Klaus Maria Brandauer
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|Worldwide Box Office
Fatima Blush: "Oh, how reckless of me: I made you all wet!"
Bond: "Yes, but my martini is still dry."
||7 Oct 1983
||30 Nov 1983
|| 8 Dec 1983
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||16 Dec 1983
||26 Dec 1983
||20 Jan 1984
||20 Jan 1984
Facts And History
Although Never Say Never Again was not released until
1983 – the same year Eon released their thirteenth
installment in the James Bond canon: Octopussy –
the film’s history begins 24 years earlier,
when Kevin McClory and scriptwriter Jack Whittingham
collaborated with Ian Fleming on a series of original
treatments and scripts in 1959-60. These scripts
evolved into the basis for Thunderball, which was
intended to be released in 1960 as the first 007
There were concerns, however, with McClory being
the producer on the film, and in 1961, Fleming
published Thunderball as a novel (plagiarizing Whittingham’s
script on over 200 pages with no acknowledgments),
and signed a movie deal with Cubby Broccoli and
they got the short end of the stick, McClory
and Whittingham began taking legal action against
Fleming for his plagiarism; but wanting to move
forward with their deal, Broccoli and Saltzman
dropped Thunderball and
moved forward with Dr. No (with Richard Maibaum
writing). Dr. No was
released in 1962, and Broccoli and Saltzman
(under the title of ‘Eon Productions’)
moved forward with their next 007 film, From
Russia With Love.
In December 1963, McClory and Fleming settled
out of court. McClory was given the film rights
to Thunderball (including Blofeld and SPECTRE);
but lacking financial support, he eventually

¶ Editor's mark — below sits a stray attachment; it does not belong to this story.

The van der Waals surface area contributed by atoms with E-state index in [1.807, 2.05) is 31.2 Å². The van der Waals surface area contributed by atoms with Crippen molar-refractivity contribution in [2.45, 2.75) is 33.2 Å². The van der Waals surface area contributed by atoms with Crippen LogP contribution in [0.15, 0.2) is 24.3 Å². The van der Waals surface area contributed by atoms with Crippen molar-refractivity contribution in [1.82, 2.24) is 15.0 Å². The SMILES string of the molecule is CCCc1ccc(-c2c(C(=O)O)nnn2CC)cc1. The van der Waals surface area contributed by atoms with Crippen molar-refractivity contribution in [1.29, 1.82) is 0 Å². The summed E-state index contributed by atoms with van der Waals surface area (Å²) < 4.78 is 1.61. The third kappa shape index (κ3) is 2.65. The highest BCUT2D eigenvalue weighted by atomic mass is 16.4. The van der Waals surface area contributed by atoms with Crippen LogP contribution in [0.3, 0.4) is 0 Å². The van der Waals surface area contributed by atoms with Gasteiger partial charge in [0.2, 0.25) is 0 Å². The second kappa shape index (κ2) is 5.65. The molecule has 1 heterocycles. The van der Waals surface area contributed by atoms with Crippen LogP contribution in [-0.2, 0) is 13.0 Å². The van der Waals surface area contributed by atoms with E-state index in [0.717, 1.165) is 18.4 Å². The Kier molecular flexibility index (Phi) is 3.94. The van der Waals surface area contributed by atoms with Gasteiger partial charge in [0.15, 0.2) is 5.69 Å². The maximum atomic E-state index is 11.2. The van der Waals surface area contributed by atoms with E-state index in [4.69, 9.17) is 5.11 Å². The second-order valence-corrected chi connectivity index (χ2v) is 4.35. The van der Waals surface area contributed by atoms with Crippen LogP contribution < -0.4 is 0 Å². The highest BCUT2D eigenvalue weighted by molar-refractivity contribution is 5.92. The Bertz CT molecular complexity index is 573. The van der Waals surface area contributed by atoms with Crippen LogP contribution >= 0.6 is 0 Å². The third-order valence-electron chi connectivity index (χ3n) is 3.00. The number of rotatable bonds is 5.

Eon for backing, and Thunderball was released
in theaters in 1965. According to the agreement
between McClory and Eon, Eon was permitted
to continue using Blofeld and SPECTRE after
for the next 10 years.
"Good to see you
Mr. Bond. Things have been awfully dull around
here. I hope we're going to see some gratuitous
sex and violence!"
Above: Roger Moore in "Octopussy" was in direct competition with this McClory film.
In 1976, McClory and Sean Connery began writing the
script for a new 007 adventure (to be entitled either
Warhead, Warhead 8, or James Bond of the Secret Service),
based on Thunderball, but United Artists filed suit,
and McClory did not have the financial backing for
another legal battle, so plans were scrapped temporarily.
Eon also planned, in early
scripts, on using Blofeld
and SPECTRE for its upcoming production of The Spy
Who Loved Me, but upon McClory’s objection,
Blofeld was replaced with Karl
Stromberg, and all
references to SPECTRE were removed.
Then in the early 1980s, McClory
met producer Jack Schwartzman, and they began working
on the Warhead
project again. Receiving financial backing from Warner
Bros., they won a court case granting McClory the
right to make his 007 film, as long as it was a basically
a remake of Thunderball. Lorenzo Semple Jr. went
to work on a new script, and in October 1983, Sean
Connery returned as James Bond, Agent 007 in McClory
and Schwartzman’s Never Say Never Again.
Above: Kevin McClory, Executive
Producer onboard "Never Say Never Again".
‘Unofficial’ Bond Film?
Although Never Say Never Again stars Sean Connery
as James Bond, and although the story is based
strongly on Thunderball (which is considered
part of the official 007 series), Never Say
Never Again has always been billed as an ‘unofficial’
Bond film, for the simple reason that it was
not originally produced/released under the
mantle, and was intended as competition for
the official series.
Ultimately, the 'official' series was the victor, with Octopussy
beating Never Say Never Again at the 1983 box
office - by a margin of $23 million.
In 1997, MGM did acquire
the rights to this movie from Sony (who bought
MGM with a group of investors in 2005),
is currently distributed for television alongside
films from the official series, but most
still view Never Say Never Again as a one-off
spin-off from the official series and not
of the official canon.
Did You Know?
Besides Sean Connery, only one other actor was involved
in both Thunderball and Never Say Never Again –
Robert Rietty provided the voice for Emilio
Largo in Thunderball, and he played the Italian
Minister in Never Say Never Again. Five people were
involved in technical aspects of both films: Michael
White, Lionel Strutt, George Leech, Ricou Browning,
and Jordan Klein Sr.
Images courtesy Amazon Associates